October 14-15, 2021 -- Trump has his own "deep state" and it's more dangerous than any other, Wayne Madsen Report

Donald Trump and his acolytes are often complaining about the "deep state." When asked to describe their "deep state," Trumpists are unable to provide a coherent answer. Some spew forth the stock villains often cited by the far-right: the CIA, the Federal Reserve, the Vatican, George Soros, the Illuminati, the Bilderberg Group, the globalists, and, of course, their traditional target, the Jews.

The one thing that is standard practice with Trump and his supporters is their use of projection, accusing others of what they, themselves, do. And when it comes to charges that the deep state is out to get them, they fail to mention that a much-more clearly defined deep state supports Trump and his anti-democratic goals to destroy the constitutional order of the United States and replace it with a pluto-theocracy. How do we know about Trump's deep state? We have the list of its members.

Last month, the full list of the secretive Council for National Policy (CNP, 2020) was leaked to the media. The list, updated as of September 2020, provides an insight into the extent and depth of Trump's deep state in big business, evangelical organizations, the courts, and Republican politics. The CNP was formed in 1981 during the Ronald Reagan era and its founders included many Republicans close to the Reagan administration, including right-wing evangelicals like Tim LaHaye, Pat Robertson, Jerry Falwell, and Paul Weyrich. The CNP's policies later sharply veered into the far-right extremist territory of the Trump movement. Over the years, CNP membership has included Steve Bannon; Blackwater founder Erik Prince; longtime Federalist Society executive Leonard Leo; Associate Supreme Court Justice Clarence Thomas’s wife, Virginia (Ginni) Thomas; and Trump's White House adviser, Kellyanne Conway.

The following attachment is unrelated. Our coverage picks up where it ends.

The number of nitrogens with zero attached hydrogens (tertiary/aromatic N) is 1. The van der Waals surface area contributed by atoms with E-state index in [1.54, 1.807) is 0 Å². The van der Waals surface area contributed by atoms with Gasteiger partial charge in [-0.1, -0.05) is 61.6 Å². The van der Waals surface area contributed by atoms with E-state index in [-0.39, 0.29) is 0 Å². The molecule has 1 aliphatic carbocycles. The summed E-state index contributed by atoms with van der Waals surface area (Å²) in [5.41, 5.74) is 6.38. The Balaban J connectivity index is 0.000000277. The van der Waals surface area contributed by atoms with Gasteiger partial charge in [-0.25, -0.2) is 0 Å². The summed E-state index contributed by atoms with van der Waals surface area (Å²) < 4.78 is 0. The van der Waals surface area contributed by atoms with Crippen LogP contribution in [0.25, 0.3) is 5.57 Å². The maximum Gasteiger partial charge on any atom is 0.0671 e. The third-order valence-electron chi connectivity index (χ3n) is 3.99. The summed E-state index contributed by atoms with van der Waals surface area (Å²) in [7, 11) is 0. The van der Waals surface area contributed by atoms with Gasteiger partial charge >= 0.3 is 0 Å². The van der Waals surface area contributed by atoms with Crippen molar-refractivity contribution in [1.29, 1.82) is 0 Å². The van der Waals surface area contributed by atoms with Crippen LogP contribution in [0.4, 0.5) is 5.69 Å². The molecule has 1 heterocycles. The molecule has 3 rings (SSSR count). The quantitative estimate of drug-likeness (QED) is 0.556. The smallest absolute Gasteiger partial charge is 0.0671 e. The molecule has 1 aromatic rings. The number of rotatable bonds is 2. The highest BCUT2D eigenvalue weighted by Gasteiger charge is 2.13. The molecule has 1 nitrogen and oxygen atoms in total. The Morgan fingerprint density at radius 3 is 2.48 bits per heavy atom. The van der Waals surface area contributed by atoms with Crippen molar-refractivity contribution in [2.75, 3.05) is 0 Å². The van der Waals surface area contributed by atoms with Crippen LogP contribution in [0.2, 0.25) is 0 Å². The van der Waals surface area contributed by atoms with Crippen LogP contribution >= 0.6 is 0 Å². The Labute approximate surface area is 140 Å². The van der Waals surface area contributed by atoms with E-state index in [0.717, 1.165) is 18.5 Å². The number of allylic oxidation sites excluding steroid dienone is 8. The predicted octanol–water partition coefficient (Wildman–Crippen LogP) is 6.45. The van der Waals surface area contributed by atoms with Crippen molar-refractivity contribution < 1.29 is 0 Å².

The CNP was founded as a right-wing counterpart to the Council on Foreign Relations, which was founded in 1921 and has long been described by the right-wing as an integral component of the "deep state." The CNP's membership list is "strictly confidential" and membership in the group is by invitation only. Members are cautioned against using the name of the organization in public and meetings are closed to outsiders, including the press. In other words, the CNP has adopted the same rules of the many organizations, including the Bilderberg Group, that the right-wing accuses of being part of the "deep state."

The CNP's "Values Statement," which is included in its Membership Directory, states that "CNP members look to God for guidance." Apparently, Donald Trump has taken the place of God in recent years.

One of the current listed members of the group is former Ohio Secretary of State Ken Blackwell, who was the key person in charge of committing election fraud in 2004 to deliver the state's 20 electoral votes to George W. Bush, ensuring his re-election. He is now playing a hypocritical role in advocating that Joe Biden was not legitimately elected president in 2020.